Passport Regulations

On 1 August 2009 new horse passport regulations were imposed which affected every horse owner in England.

What you should know about the new passport and microchipping regulations:

  • You can be fined £5,000 for not having a passport or microchip (if appropriate).
  • Only the owner of a horse may apply for a passport.
  • Foals born after 1 July 2009 must have a microchip implanted by a vet when first identified at 6 months old.
  • When applying for first passports for adult horses, the horse must be microchipped and will be signed out of the food chain automatically by the vet.
  • The passport must accompany a horse at all times, except when stabled, in the field or on a hack.  It is an offence to transport your horse without a passport, except in an emergency.
  • The passport must be available to be shown to a local authority officer within three hours at any time, but DEFRA says it will be flexible about this regulation.
  • The keeper is responsible for the horse’s passport.  The keeper may be the owner, loaner, livery yard manager, transporter, racehorse trainer or auctioneer, depending on the circumstances.
  • Passports are no longer issued at sales, markets or abattoirs.
  • You must give the passport to a buyer at the point of sale.
  • If you are selling through a market, they must receive the passport before the sale can go ahead.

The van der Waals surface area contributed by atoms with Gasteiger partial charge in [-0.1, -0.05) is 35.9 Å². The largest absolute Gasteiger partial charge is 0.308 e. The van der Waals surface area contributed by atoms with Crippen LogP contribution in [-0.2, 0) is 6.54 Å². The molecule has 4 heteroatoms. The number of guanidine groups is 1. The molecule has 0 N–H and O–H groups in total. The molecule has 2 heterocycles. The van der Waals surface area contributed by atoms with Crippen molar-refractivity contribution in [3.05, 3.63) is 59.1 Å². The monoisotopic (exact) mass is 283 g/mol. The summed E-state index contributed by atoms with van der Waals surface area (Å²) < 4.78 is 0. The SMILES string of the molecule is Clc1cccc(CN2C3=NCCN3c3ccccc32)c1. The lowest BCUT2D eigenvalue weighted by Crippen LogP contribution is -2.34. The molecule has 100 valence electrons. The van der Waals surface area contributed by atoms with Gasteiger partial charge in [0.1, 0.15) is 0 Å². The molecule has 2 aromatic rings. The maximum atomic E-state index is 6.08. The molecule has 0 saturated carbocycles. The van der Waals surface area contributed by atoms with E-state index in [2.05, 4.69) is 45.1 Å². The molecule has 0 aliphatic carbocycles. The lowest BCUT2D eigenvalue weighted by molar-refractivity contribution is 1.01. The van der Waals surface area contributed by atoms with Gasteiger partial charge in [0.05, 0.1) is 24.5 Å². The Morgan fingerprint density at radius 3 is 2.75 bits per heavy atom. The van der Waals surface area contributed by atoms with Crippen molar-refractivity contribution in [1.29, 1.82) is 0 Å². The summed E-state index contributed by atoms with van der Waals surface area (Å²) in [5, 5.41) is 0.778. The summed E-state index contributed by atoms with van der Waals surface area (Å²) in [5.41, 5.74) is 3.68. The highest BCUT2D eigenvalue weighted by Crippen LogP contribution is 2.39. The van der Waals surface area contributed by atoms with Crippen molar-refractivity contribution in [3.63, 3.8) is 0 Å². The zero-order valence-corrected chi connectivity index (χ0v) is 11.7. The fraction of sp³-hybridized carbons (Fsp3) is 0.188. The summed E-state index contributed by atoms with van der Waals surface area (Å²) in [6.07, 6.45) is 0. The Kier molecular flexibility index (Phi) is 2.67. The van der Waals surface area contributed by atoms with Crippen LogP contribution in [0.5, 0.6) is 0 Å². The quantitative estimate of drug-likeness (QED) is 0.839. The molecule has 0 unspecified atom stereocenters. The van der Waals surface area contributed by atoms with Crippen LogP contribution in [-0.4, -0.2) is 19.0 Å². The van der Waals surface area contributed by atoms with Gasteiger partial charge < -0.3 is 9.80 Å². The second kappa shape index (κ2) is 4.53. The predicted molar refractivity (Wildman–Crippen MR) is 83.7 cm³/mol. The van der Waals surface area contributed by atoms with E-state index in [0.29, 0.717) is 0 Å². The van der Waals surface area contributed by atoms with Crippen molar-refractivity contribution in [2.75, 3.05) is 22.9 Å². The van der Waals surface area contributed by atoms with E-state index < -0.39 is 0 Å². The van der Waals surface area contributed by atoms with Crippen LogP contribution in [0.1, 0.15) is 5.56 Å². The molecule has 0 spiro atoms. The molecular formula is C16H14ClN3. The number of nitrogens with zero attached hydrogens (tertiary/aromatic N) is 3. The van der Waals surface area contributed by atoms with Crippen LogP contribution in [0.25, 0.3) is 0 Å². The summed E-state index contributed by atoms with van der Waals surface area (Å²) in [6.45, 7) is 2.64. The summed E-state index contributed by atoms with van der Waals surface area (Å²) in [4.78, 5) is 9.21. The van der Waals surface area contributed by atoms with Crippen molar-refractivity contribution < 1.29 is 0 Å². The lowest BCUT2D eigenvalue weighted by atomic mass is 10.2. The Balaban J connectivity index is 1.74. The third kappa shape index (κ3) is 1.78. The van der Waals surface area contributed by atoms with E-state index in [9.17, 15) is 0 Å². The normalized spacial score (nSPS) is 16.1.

• You must notify the PIO of any change of ownership or death of a horse within 30 days.  It is an offence not to do so.
  • Vets must ask to see a horse’s passport before any treatment can take place.
  • If your horse has not been signed out of the human food chain (at Section IX part II of the passport) vets are limited in the drugs they may use on your horse.
  • If a horse has been given ‘bute’ (phenylbutazone) at any point in its life, it must be signed out of the food chain.
  • A dispensation from passport and microchipping law has been made for semi-feral ponies in the New Forest, Exmoor and Dartmoor, but as soon as they are moved from the moor, except direct to a slaughter house or to receive veterinary attention, they must be microchipped and passport.

How the new regulations safeguard your horse from theft

  • All owners applying for a new passport must microchip the horse/pony to which the passport relates.
  • Vets must scan a horse for an existing microchip before implanting a new one.
  • Passport Issuing Organisations (PIOs) must check the microchip number to ensure it has not been implanted before.
  • Passports can no longer be issued at sales, markets or abattoirs.
  • PIOs will issue a temporary document, valid for 45 days, if you need to return your passport to them for any reason.
  • Vets must check a horse passport before any treatment.
  • All duplicate or replacement passports will be marked as such by the PIO.
  • If is an offence to be in possession of a defaced, forged or altered passport.